Real Living and Giving

1 Timothy 6:6-19                                                    Gratitude Season at Peace

Elizabeth M. Deibert                                                19 October 2014
Every day my husband Richard and our new friend Jane Rhudy who is joining Peace today are caring for Hospice patients and their families.   At such times, when someone is dying, one can hardly ignore the fact that we brought nothing into the world, and we will take nothing out of it.  Richard’s been into homes on Casey Key, and you know what, they die too, and usually have a harder time with it because of the way money fools you into thinking you can maintain control of your life.  Or at least it distracts you from thinking about what really matters. I have noticed myself that there are never Uhaul trailers behind hearses.   Having stuff keeps us busy.   And making enough money or managing the money we have invested well so that we can buy more stuff keeps us even busier.   Then we don’t have to think about dying.   How can you think about dying, if you are walking through the new mall?   Shiny money.   Shiny stores.   Shiny gods.   We are easily distracted from the business of real living and giving, because we have too much to accomplish, too much to achieve, and mostly, too much to acquire and possess.

It is hard to feel contentment, if you are always striving toward goals that are not fulfilling.   Studies show that we have this problem with food.   When we eat foods that are not healthy, we keep feeling hungry.   We have to fill our bellies with superfoods to get satisfied – vegetables, vegetables, fruits, fruits, nuts, nuts, a few whole grains, a little fish and chicken.   Same thing if we are filling life with the wrong stuff.   If we fill our minds with thoughts that are not Christ (remember Philippians 2), if we fill our lives with actions that are not pure and holy (remember the Ten Commandments), if we fill our hearts with anxiety and fear, rather than trusting in God to give us peace (remember Phil 4), then we will go after relationships, possessions, and experiences that leaves us feeling like the old song that played on my brother’s radio:  “I can’t get no satisfaction.”   But we can get satisfaction if we start putting our energy and time and money into God first.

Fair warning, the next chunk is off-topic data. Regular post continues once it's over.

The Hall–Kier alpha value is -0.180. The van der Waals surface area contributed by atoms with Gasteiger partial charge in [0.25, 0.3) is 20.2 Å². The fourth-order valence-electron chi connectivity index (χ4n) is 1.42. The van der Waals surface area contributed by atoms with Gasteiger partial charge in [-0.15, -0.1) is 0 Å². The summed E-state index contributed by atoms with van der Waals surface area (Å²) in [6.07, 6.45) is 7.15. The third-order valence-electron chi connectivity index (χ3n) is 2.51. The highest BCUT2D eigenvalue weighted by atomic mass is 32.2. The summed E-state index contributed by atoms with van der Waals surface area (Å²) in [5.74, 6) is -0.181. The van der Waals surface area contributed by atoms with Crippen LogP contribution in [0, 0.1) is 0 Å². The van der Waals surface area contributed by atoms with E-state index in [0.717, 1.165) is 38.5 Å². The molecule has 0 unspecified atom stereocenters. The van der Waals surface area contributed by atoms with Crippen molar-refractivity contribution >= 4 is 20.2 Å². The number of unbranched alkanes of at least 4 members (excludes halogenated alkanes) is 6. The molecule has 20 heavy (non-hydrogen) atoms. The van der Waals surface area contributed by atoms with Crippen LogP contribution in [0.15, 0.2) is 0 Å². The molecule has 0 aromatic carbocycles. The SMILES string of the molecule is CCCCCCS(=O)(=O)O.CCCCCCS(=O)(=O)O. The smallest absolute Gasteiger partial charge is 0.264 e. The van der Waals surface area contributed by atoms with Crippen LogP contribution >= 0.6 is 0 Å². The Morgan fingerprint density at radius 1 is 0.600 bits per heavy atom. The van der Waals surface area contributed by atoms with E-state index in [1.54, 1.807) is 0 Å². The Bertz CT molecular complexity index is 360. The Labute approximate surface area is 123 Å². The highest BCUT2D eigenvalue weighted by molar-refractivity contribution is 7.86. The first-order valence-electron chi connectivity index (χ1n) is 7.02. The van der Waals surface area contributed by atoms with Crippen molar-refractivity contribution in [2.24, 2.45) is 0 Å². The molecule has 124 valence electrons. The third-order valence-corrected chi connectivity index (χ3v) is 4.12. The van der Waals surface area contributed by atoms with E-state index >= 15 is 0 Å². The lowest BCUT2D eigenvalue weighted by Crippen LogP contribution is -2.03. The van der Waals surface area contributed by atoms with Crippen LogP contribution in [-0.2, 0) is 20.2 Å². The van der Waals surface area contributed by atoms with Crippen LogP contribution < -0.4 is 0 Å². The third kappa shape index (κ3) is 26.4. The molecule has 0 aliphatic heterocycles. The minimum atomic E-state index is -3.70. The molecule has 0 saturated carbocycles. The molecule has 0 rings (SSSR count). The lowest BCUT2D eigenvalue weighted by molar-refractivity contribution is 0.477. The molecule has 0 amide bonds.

Listen for the word of the Spirit to her church today in these words of the Apostle Paul who was mentor to Timothy:

1Timothy 6:6-19

Of course, there is great gain in godliness combined with contentment; for we brought nothing into the world, so that we can take nothing out of it; but if we have food and clothing, we will be content with these. But those who want to be rich fall into temptation and are trapped by many senseless and harmful desires that plunge people into ruin and destruction. 10 For the love of money is a root of all kinds of evil, and in their eagerness to be rich some have wandered away from the faith and pierced themselves with many pains.